Pandit N, Nighantu R. Mulakadi varga, 7/157-159. Commentary by Dr. Indradev Tripathi. 2nd
ed. Varanasi: Chaukhambha Krishnadasa Acadamy; 1998. p. 217.
Panda T, Pandhy RN. Sustainable food habits of the hill dwelling Kandha tribe in Kalanandi district of Orissa. Indian J Tradit Med 2007;6:103-5.
Nadkarni KM. Indian Material Medica. 13th
ed., Vol. 1. Mumbai: Popular Prakashana; 1976. p. 1071.
Sarvalingam A. Curative climbers of Maruthamalai hills in Southern Western Ghats of Tamilnadu. Int J Med Aromat Plants 2011;1:326-32.
Sneha DB, Naik R, Harisha CR, Acharya RN. Development of random amplified polymorphic DNA markers for authentification of Rivea hypocrateriformis
(Desr.) Choisy. GJRMI 2013;5:278-91.
Cooke T. Flora of the Presidency of Bombay. Vol. 2. Dehradun: Bishen Singh Mahendra Pal Singh; 2006. p. 254.
Ahmad A, Alkarkhi AF, Hena S, Lim HK. Extraction, separation and identification of chemical ingredients of Elephantopus scaber
L. using factorial design of experiment. Int J Chem 2009;1:38.
Handa SS, Singh Khanuja SP, Gennaro L, Rakesh DD. Extraction Technologies for Medicinal and Aromatic Plants. Trieste: International Centre for Science and High Technology; 2008. p. 102.
Peach K, Tracey MV. Modern Methods of Plant Analysis. Berlin: Springer Verlag; 1955. p. 387.
Rosenthaler L. Chemical Investigations of Plants. London: G. Bell and Sons; 1930. p. 23-9, 119-32.
Middeltone H. Systematic Qualitative Analysis. London: Edward Arnold Publishers Ltd.; 1956. p. 91-4.
Kokate CK, Purohit AP, Gokhale SB. Textbook of Pharmacognosy. 7th
ed. Pune: Nirali Prakashan; 2001. p. 108-9.
Finar IJ. Organic Chemistry. 2nd
ed. London: The English Language Book Society and Longman Green Co. Ltd.; 1959. p. 280-431.
Shellard EJ. Practical Plant Chemistry. London: Ritman Medical Publishing; 1957.
Baxi AJ, Shukla VJ, Bhatt UB. Methods of Qualitative Testing of Some Ayurvedic Formulations. Jamnagar: Gujarat Ayurvedic University; 2001. p. 5-10.
FAO Corporate Document Repository. Agriculture and Consumer Protection: Calculation of the Energy Content of Foods – Energy Conversion Factors; 2006a. Available from: http://www.fao.org/docrep/006/y5022e/y5022e04.htm. [Last cited on 2014 Apr 25].
Anonymous. Official Methods of Analysis. 15th
ed. Washington, DC: Association of official analyst chemists; 1990. p. 375-9.
Anonymous. The Ayurvedic Pharmacopoeia of India, Part I, Vol. 1. 1st
ed. New Delhi: Govt. of India; 1999. App. 2 (2.2.3). p. 213.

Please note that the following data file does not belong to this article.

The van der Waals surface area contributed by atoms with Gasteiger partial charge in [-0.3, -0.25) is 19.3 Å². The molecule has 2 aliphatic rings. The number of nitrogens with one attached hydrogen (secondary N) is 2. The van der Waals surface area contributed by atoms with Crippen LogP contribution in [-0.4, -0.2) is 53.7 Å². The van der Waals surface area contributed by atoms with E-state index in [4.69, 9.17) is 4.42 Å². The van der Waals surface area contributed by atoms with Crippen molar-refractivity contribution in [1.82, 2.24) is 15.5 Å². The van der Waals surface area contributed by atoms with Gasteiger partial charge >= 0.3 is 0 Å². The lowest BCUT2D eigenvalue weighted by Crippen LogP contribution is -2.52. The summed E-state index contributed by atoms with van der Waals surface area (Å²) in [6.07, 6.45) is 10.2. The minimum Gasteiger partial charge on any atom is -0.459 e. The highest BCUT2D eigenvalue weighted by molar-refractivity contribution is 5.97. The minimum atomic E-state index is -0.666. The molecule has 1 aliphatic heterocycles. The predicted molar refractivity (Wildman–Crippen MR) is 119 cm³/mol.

Issac RA, Johnson WC. Collaborative study of wet and dry techniques for the elemental analysis of plant tissue by atomic absorption spectrophotometer. J Assoc Off Anal Chem 1975;58:436-40.
Dickman SR, Bray RH. Colorimetric determination of phosphate. Ind Eng Chem Anal 1940;12:665-8.
Jinesh VK, Jaishree V, Shrishailappa B, Shyam W. Comparative evaluation of antioxidant properties of edible and non-edible leaves of Anethum graveolens
Linn. Indian J Nat Prod Resour 2010;1:168-73.
Viana GS, Bandeira MA, Moura LC, Souza Filho MV, Matos FJ, Ribeiro RA. Analgesic and antiinflammatory effects of the tannin fraction from Myracrodruon urundeuva Fr. All. Phytother Res 1997;11:118-22.
Mahajan M, Kumar V, Yadav SK. Alkaloids: Properties, Applications and Pharmacological Effects. Palampur: CSIR; 2011. p. 1-36.
Chung KT, Wong TY, Wei CI, Huang YW, Lin Y. Tannins and human health: A review. Crit Rev Food Sci Nutr 1998;38:421-64.
Wang HK. The therapeutic potential of flavonoids. Expert Opin Investig Drugs 2000;9:2103-19.
Daffodil ED, Rajalakshmi K, Mohan VR. Estimates total phenolic, flavonoid content and in vitro
antioxidant activity of root of Suaeda monaica
Forssk ex Gmel (Chenopodiaceae
). Appl Bot 2012;53:11885-9.
Paulpriya K, Mohan VR.In vitro
antioxidant potential of methanol extract of Dioscorea oppositifolia
. Sci Res Report2012;2:239-45.
Sandhar HK, Kumar B, Prasher S, Tiwari P, Salhan M, Sharma P. A review of phytochemistry and pharmacology of flavonoids. Internationale Pharmaceutica Sciencia 2011;1:25-41.
Pagano A, Barazzone-Argiroffo C. Alveolar cell death in hyperoxia-induced lung injury. Ann N
Y Acad Sci 2003;1010:405-16.
Jyonouchi H, Sun S, Abiru T, Chareancholvanich S, Ingbar DH. The effects of hyperoxic injury and antioxidant Vitamins on death and proliferation of human small airway epithelial cells. Am J Respir Cell Mol Biol 1998;19:426-36.
Brozmanova M, Plevkova J, Bartos V, Plank L, Javorka M, Tatar M. The interaction of dietary antioxidant vitamins and oxidative stress on cough reflex in Guinea-pigs after long term oxygen therapy. J Physiol Pharmacol 2006;57 Suppl 4:45-54.
Briganti S, Picardo M. Antioxidant activity, lipid peroxidation and skin diseases. What's new. J Eur Acad Dermatol Venereol 2003;17:663-9.
[Figure 1], [Figure 2], [Figure 3]
[Table 1], [Table 2], [Table 3]